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Bills Would Teach New Drivers How To Interact With Police, Behave During Traffic Stop

LANSING (WWJ) - A set of bills making their way through Lansing would develop protocol in Michigan for drivers, passengers and the police during a traffic stop.

The bipartisan effort, which lawmakers say is aimed at facilitating positive interactions between law enforcement officers and civilians during a traffic stop, was recently introduced in the state Senate.

Sen. Marty Knollenberg, who sponsored part of the three-bill package, says the ultimate goal is to standardize interaction between police officers, drivers and passengers during traffic stops and make an unpleasant situation safer and less stressful for all involved parties.

"It really gets to the heart of the young people who may have less experience in terms of dealing with a police officer and we want to educate them as to what they're expected to do," Knollenberg told WWJ's Charlie Langton. "It's for the police officer as well because they don't know what's in that car -- if a person is acting kind of nervous, they don't know if its because of nervousness or if you're trying to hide something. So, we're hoping that this education will make people more calm."

Senate Bills 805-807 would direct the secretary of state and Michigan State Police to develop a program on how to interact with law enforcement during a traffic stop. The "common sense" guidelines would be included in the current driver's education curriculum so students are familiar with what to do before getting a license.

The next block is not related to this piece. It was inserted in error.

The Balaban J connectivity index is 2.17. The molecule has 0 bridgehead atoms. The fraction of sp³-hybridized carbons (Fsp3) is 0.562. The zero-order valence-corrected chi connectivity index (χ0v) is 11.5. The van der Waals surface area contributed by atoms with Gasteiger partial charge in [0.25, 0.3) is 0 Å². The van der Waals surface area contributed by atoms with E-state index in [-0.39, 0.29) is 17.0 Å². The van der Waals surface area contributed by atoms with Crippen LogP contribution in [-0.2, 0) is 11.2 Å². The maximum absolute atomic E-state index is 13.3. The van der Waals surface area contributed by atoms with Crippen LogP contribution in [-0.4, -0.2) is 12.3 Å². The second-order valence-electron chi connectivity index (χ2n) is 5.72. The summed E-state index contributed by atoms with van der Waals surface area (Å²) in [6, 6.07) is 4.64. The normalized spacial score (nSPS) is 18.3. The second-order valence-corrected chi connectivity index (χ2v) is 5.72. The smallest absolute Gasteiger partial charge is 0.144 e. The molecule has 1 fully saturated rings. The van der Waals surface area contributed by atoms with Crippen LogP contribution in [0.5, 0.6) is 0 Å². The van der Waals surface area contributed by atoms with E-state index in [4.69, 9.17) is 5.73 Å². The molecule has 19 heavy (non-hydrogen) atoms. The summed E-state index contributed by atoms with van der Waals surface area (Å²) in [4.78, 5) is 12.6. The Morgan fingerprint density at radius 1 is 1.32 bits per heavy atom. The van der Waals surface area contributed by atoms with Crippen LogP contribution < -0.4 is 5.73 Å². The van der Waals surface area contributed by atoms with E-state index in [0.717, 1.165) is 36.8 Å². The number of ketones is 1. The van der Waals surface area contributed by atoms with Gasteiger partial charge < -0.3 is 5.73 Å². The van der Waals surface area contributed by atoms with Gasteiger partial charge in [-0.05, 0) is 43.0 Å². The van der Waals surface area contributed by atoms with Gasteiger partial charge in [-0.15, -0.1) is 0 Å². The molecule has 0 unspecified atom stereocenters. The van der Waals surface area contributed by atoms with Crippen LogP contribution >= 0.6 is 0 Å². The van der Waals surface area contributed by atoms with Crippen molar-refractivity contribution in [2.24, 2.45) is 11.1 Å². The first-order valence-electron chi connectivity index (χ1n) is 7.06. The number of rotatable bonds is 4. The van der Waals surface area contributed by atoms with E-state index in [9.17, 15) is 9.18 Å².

"For example, putting your hands on the steering wheel, that would be a start, and not being frigidity and not opening up the glove box until you're told to do so," said Knollenberg.

The bills also instruct the secretary of state to provide a pamphlet that includes a summary of the developed material to drivers 25 and under who are renewing their license. Additionally, officers involved in a traffic stop must provide drivers with a business card that contains contact information where drivers can direct complaints.

The measure was inspired by a similar bipartisan effort that was adopted last year in Virginia.

"I think people understand that education is important and that's what we're trying to do here, is better educate both the driver and the law enforcement officer as to what their responsibilities are," said Knollenberg.

The legislation has been referred to the Senate Committee on Transportation for further consideration.

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